The government intends to discard full right of appeal for family visitors by January 2014. In much shorter term, from July 2012, the right of appeal will only be available to the core family members – parents, grand parents, spouse and children – of persons settled in the UK, or of those granted refugee status or humanitarian aid.
This latter change will be introduced by secondary legislation which will amend the definition of “family members” in the context of “family visitors” so as to exclude cousins, uncles, nieces and nephews. It will also amend the definition of “sponsors” so as to exclude persons with limited leave to remain in the UK from sponsoring family visits.
The change in the definitions will entail loss of appeal rights, other than on the grounds of breach of Human Rights or racial discrimination, for those who no longer fall into the group.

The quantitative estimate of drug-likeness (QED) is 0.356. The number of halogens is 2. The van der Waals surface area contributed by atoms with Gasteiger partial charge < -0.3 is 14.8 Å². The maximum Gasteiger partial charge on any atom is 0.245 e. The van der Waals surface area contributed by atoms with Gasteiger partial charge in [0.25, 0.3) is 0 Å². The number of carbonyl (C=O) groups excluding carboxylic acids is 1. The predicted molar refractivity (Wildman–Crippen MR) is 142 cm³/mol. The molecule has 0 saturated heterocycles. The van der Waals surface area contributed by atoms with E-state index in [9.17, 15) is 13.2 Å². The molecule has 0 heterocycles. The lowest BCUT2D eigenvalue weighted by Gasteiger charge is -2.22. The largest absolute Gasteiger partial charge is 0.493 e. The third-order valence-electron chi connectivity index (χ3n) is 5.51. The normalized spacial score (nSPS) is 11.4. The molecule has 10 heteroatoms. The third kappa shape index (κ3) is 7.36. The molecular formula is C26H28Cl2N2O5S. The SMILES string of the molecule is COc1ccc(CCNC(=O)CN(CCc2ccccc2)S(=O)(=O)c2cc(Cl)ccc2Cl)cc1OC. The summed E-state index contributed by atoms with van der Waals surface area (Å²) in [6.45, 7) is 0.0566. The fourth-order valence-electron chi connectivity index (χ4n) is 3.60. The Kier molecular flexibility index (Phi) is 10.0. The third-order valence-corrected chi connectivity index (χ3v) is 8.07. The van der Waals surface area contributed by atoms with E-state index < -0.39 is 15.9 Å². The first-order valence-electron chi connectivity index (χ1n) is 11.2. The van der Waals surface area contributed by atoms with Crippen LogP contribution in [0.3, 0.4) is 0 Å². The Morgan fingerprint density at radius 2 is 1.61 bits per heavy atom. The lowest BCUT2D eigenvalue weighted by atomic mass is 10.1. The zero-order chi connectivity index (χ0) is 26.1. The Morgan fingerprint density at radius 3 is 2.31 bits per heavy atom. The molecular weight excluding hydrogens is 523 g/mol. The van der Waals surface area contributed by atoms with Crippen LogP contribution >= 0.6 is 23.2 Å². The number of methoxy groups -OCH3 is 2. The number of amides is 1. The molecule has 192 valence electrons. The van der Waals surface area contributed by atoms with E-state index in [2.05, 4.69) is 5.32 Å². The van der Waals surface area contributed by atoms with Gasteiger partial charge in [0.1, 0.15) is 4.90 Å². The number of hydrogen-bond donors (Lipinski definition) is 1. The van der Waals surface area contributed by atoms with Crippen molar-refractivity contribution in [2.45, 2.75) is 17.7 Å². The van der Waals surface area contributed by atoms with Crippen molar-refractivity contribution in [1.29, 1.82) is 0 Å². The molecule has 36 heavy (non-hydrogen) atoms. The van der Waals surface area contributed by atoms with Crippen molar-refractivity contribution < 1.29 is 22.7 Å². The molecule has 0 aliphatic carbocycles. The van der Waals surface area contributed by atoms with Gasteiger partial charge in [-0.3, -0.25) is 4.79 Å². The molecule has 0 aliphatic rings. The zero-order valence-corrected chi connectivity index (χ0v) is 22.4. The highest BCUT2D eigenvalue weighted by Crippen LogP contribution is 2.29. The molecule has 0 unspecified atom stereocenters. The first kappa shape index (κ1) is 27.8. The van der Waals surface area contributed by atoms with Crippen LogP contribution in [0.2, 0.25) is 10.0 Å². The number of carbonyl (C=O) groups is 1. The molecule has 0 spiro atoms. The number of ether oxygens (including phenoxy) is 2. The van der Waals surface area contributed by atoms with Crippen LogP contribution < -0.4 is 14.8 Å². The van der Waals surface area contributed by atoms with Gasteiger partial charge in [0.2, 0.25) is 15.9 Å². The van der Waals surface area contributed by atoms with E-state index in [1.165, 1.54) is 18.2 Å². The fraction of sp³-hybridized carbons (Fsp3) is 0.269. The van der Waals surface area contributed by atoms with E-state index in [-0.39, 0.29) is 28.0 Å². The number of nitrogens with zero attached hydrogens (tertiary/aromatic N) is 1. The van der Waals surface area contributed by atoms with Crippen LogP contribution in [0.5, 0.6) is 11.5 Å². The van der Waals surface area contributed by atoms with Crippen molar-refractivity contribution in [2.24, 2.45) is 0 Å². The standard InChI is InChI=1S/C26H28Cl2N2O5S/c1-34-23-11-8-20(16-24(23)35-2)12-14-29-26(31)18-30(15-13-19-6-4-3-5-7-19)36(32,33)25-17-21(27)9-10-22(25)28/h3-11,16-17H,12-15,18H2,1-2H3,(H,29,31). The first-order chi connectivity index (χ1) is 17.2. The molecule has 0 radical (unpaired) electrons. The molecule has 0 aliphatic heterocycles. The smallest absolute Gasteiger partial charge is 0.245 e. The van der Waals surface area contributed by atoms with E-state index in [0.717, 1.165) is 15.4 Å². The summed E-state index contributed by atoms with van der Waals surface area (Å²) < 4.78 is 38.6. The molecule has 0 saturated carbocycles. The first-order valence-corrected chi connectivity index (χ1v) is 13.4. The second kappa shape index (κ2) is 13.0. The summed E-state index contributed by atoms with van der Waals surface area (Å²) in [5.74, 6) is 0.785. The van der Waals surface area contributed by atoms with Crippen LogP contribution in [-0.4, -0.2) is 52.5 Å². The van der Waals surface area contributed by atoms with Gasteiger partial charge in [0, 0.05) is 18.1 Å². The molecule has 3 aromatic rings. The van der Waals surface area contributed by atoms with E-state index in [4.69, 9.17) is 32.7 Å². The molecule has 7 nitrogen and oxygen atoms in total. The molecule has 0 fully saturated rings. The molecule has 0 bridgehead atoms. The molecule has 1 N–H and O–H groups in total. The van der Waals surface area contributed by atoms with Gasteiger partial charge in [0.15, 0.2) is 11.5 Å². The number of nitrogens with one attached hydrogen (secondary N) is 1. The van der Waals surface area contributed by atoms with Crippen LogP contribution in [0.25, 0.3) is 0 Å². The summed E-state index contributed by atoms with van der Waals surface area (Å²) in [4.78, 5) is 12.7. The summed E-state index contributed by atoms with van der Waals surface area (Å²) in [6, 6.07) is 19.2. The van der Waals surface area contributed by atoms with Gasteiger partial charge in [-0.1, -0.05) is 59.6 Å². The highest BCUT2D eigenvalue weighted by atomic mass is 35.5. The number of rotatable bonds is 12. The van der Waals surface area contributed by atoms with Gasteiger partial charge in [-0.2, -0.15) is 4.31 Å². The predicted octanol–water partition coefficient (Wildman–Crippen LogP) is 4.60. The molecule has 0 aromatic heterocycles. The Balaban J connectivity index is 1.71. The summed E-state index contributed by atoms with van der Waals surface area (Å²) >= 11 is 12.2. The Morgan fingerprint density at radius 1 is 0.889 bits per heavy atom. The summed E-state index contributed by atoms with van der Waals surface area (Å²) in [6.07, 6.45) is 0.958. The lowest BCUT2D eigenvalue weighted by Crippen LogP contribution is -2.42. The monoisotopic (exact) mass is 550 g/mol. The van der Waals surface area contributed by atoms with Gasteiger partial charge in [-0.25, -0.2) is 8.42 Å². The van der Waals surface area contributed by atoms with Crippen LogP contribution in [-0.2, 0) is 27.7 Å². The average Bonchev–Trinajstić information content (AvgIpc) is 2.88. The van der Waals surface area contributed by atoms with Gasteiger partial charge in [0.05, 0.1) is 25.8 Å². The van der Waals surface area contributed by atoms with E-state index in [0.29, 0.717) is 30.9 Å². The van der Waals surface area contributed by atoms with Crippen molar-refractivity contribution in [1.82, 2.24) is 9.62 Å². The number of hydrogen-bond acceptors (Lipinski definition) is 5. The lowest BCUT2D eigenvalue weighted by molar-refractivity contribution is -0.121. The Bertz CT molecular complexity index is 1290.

The remaining family visitors will lose their right of appeal under the immigration rules by January 2014.
Historical background: The appeal rights for visitors had been removed in 1993 to be reinstated for family visitors in 2000 under the pressure of the Human Rights watch groups and affected communities. Since then, tens of thousands of appeals are allowed annually declaring the decisions of the Entry Clearance Officer to be not in accordance with the law.
Ironically, the decision to do away with the right of appeal for the remaining group is declared to be in pursuit of “preventing and tackling abuse of family migration” and “increasing public confidence in our immigration system”.